Can a Dress Code Fix It
Dress codes regulate what can be worn in certain places, such as schools and facilities. These codes are controversial where ever they are enforced. People tend to think that the government does not have the power to tell them they cannot wear certain articles of clothing and the fact that some schools do it can throw people into a fit. Some people believe that dress codes stifle personal expression, that a dress code is the same thing as a uniform. Many people do not remember that individualism goes beyond clothes, and that a dress code will help kids to be more than the clothes they have or do not have. Dress codes allow students to set themselves apart from others by their actions not their appearance.
One case in particular is brought up in court for a possible comparison, a possibility that an allusion could be between could be made between Tinker and whatever other case. In 1969 Tinker v. Des Moines I.C.S.D., three students were suspended from school for a form of visible protest. They showed their opposition of the Vietnam War by wearing black arm bands. The students said their first amendment right of expression had been violated, the Supreme Court agreed (Wilson 4). This is one of the only cases where the students are right and are standing for something bigger than themselves. There are many court cases that have shaped the rights of students and minors, one being Tinker, and another being Ginsberg v. New York. In Ginsberg v. New York it was decided that the state can restrict what minors can be subjected to, so that they are not subjected to anything obscene or unhealthy for minors (Wilson 4). If a student wears something that can be deemed obscene or vulgar, they are not protected by the First Amendment, because while they do have the right to "freely express" themselves on school campus, the school also has the right to govern them to make sure they are not being a disruption to the learning process ( Wilson 4&5). In court cases, the Court has "decreed" that an institution may not make any rules that get rid of freedom to expression, exceptions being rules against lewd or offensive messages (Wilson 8).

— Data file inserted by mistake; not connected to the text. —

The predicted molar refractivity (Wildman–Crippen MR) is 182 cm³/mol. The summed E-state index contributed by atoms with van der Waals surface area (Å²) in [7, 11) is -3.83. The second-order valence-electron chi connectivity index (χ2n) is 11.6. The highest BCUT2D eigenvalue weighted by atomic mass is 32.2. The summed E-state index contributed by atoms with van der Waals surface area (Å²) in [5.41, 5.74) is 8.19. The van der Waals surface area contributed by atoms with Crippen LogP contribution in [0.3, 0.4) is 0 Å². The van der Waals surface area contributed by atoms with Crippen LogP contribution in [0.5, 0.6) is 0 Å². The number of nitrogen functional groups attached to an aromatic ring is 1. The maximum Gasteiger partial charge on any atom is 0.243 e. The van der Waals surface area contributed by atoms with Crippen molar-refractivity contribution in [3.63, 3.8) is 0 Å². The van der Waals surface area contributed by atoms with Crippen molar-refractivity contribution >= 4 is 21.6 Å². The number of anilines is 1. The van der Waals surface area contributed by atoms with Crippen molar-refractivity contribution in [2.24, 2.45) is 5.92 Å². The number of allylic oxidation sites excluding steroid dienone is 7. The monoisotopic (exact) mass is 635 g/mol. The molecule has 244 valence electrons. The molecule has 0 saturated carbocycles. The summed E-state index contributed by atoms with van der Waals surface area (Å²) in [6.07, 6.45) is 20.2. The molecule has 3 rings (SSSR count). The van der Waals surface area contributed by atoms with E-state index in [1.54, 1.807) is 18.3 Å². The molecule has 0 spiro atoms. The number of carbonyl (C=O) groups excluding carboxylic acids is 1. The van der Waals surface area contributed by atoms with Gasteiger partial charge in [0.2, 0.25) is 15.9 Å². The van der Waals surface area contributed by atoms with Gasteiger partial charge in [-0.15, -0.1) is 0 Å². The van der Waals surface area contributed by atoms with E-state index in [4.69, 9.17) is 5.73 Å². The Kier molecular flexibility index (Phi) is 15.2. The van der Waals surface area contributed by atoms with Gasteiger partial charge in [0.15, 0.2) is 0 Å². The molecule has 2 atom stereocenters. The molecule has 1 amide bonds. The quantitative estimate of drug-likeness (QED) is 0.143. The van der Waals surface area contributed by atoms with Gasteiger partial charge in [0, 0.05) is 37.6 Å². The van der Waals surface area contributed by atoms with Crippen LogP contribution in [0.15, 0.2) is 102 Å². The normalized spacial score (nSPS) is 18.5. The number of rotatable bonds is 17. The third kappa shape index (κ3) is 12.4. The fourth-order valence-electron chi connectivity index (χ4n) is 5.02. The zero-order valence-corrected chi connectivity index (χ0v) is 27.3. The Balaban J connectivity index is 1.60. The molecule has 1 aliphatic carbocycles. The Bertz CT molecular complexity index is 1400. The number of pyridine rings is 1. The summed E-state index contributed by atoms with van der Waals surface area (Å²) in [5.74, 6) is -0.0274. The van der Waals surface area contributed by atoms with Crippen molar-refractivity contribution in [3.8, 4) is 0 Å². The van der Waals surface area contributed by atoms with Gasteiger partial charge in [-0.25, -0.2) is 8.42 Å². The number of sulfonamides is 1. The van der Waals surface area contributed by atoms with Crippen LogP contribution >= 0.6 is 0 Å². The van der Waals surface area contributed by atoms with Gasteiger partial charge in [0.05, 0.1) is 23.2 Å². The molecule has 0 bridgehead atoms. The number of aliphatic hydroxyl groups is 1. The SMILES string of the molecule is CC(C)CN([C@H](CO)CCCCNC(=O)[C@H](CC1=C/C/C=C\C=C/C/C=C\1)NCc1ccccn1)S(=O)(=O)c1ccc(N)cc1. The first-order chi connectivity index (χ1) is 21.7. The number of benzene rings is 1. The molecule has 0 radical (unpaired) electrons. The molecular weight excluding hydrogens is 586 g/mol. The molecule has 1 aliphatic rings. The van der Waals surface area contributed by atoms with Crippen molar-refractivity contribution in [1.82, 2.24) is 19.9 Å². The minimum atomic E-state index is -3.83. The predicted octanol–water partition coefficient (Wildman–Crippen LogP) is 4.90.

The school is given the power over the conduct of the student by Ginsberg v. New York (Wilson 4).While students have the constitutional right to govern their personal appearance, school officials have the right to intervene if they believe a disruption is being caused (8). Institutions may not make regulations that get rid of freedom of expression, but if they can justify the limitation then they may do so. By law there must be justification to limit student expression, such as vulgar speech (Wilson 5&8). Some regulations restricting speech rely what information is in the speech, while others focus on the possible results of a speech. Many regulations on speech focus on the appropriateness of the message, when it was given, where, how (3). The Supreme Court test the cases concerning First Amendment...